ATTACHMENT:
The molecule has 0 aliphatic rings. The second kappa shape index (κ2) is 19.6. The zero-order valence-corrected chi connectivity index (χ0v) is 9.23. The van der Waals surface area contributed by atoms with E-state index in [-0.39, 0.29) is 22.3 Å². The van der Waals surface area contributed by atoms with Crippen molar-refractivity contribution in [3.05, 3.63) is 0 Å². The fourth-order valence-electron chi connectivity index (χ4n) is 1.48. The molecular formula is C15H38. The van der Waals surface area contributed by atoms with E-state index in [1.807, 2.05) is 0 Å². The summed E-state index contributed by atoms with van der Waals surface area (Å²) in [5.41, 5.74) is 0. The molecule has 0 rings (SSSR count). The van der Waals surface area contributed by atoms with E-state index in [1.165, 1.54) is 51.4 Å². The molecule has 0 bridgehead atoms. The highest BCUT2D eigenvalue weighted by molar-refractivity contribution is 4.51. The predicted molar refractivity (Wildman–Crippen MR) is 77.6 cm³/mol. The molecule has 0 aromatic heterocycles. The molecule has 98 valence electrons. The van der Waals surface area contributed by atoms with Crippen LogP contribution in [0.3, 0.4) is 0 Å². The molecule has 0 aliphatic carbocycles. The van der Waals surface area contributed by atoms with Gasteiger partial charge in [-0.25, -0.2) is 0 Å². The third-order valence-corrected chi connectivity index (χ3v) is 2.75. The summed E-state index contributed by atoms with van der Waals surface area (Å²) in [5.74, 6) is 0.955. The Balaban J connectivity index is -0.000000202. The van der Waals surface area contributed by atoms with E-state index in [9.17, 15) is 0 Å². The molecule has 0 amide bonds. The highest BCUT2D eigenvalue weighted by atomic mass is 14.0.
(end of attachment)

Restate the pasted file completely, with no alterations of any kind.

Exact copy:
The molecule has 0 aliphatic rings. The second kappa shape index (κ2) is 19.6. The zero-order valence-corrected chi connectivity index (χ0v) is 9.23. The van der Waals surface area contributed by atoms with E-state index in [-0.39, 0.29) is 22.3 Å². The van der Waals surface area contributed by atoms with Crippen molar-refractivity contribution in [3.05, 3.63) is 0 Å². The fourth-order valence-electron chi connectivity index (χ4n) is 1.48. The molecular formula is C15H38. The van der Waals surface area contributed by atoms with E-state index in [1.807, 2.05) is 0 Å². The summed E-state index contributed by atoms with van der Waals surface area (Å²) in [5.41, 5.74) is 0. The molecule has 0 rings (SSSR count). The van der Waals surface area contributed by atoms with E-state index in [1.165, 1.54) is 51.4 Å². The molecule has 0 bridgehead atoms. The highest BCUT2D eigenvalue weighted by molar-refractivity contribution is 4.51. The predicted molar refractivity (Wildman–Crippen MR) is 77.6 cm³/mol. The molecule has 0 aromatic heterocycles. The molecule has 98 valence electrons. The van der Waals surface area contributed by atoms with Crippen LogP contribution in [0.3, 0.4) is 0 Å². The molecule has 0 aliphatic carbocycles. The van der Waals surface area contributed by atoms with Gasteiger partial charge in [-0.25, -0.2) is 0 Å². The third-order valence-corrected chi connectivity index (χ3v) is 2.75. The summed E-state index contributed by atoms with van der Waals surface area (Å²) in [5.74, 6) is 0.955. The Balaban J connectivity index is -0.000000202. The van der Waals surface area contributed by atoms with E-state index in [9.17, 15) is 0 Å². The molecule has 0 amide bonds. The highest BCUT2D eigenvalue weighted by atomic mass is 14.0.